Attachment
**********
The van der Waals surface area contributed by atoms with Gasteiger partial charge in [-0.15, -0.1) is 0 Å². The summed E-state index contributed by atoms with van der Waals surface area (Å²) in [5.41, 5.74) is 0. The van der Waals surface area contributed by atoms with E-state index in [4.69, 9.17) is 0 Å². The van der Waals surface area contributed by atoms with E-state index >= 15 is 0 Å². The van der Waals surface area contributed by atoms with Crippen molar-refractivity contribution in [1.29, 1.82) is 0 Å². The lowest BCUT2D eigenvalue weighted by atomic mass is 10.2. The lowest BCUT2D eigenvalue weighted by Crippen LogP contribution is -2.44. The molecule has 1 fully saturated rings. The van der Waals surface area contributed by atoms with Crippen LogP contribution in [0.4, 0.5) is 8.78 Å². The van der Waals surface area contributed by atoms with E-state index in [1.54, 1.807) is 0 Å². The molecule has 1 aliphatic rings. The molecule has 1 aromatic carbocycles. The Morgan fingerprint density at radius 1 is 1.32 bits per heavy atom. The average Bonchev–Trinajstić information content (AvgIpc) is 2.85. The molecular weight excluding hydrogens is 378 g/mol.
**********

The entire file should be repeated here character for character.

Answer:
The van der Waals surface area contributed by atoms with Gasteiger partial charge in [-0.15, -0.1) is 0 Å². The summed E-state index contributed by atoms with van der Waals surface area (Å²) in [5.41, 5.74) is 0. The van der Waals surface area contributed by atoms with E-state index in [4.69, 9.17) is 0 Å². The van der Waals surface area contributed by atoms with E-state index >= 15 is 0 Å². The van der Waals surface area contributed by atoms with Crippen molar-refractivity contribution in [1.29, 1.82) is 0 Å². The lowest BCUT2D eigenvalue weighted by atomic mass is 10.2. The lowest BCUT2D eigenvalue weighted by Crippen LogP contribution is -2.44. The molecule has 1 fully saturated rings. The van der Waals surface area contributed by atoms with Crippen LogP contribution in [0.4, 0.5) is 8.78 Å². The van der Waals surface area contributed by atoms with E-state index in [1.54, 1.807) is 0 Å². The molecule has 1 aliphatic rings. The molecule has 1 aromatic carbocycles. The Morgan fingerprint density at radius 1 is 1.32 bits per heavy atom. The average Bonchev–Trinajstić information content (AvgIpc) is 2.85. The molecular weight excluding hydrogens is 378 g/mol.